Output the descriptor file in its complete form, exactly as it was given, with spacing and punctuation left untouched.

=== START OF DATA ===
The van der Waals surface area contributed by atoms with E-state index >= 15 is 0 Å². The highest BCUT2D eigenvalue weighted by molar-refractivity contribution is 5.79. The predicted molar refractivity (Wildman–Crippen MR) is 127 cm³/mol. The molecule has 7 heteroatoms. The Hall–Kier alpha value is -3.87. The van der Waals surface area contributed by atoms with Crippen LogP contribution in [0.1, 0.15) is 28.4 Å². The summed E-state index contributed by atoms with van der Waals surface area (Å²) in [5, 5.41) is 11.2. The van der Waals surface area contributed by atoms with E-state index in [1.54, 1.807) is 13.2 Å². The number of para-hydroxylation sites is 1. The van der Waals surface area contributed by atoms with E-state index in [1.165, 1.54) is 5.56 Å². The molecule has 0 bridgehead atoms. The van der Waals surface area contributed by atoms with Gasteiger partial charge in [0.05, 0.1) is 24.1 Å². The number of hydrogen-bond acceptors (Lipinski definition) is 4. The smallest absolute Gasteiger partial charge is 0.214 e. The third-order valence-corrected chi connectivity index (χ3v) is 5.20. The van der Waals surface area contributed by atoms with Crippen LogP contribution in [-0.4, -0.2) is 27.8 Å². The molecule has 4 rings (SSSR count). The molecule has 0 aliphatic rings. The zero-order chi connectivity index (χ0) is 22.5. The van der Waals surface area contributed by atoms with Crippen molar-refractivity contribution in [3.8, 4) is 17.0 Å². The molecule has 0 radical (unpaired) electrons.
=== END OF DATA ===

The van der Waals surface area contributed by atoms with E-state index >= 15 is 0 Å². The highest BCUT2D eigenvalue weighted by molar-refractivity contribution is 5.79. The predicted molar refractivity (Wildman–Crippen MR) is 127 cm³/mol. The molecule has 7 heteroatoms. The Hall–Kier alpha value is -3.87. The van der Waals surface area contributed by atoms with Crippen LogP contribution in [0.1, 0.15) is 28.4 Å². The summed E-state index contributed by atoms with van der Waals surface area (Å²) in [5, 5.41) is 11.2. The van der Waals surface area contributed by atoms with E-state index in [1.54, 1.807) is 13.2 Å². The number of para-hydroxylation sites is 1. The van der Waals surface area contributed by atoms with E-state index in [1.165, 1.54) is 5.56 Å². The molecule has 0 bridgehead atoms. The van der Waals surface area contributed by atoms with Gasteiger partial charge in [0.05, 0.1) is 24.1 Å². The number of hydrogen-bond acceptors (Lipinski definition) is 4. The smallest absolute Gasteiger partial charge is 0.214 e. The third-order valence-corrected chi connectivity index (χ3v) is 5.20. The van der Waals surface area contributed by atoms with Crippen LogP contribution in [-0.4, -0.2) is 27.8 Å². The molecule has 4 rings (SSSR count). The molecule has 0 aliphatic rings. The zero-order chi connectivity index (χ0) is 22.5. The van der Waals surface area contributed by atoms with Crippen molar-refractivity contribution in [3.8, 4) is 17.0 Å². The molecule has 0 radical (unpaired) electrons.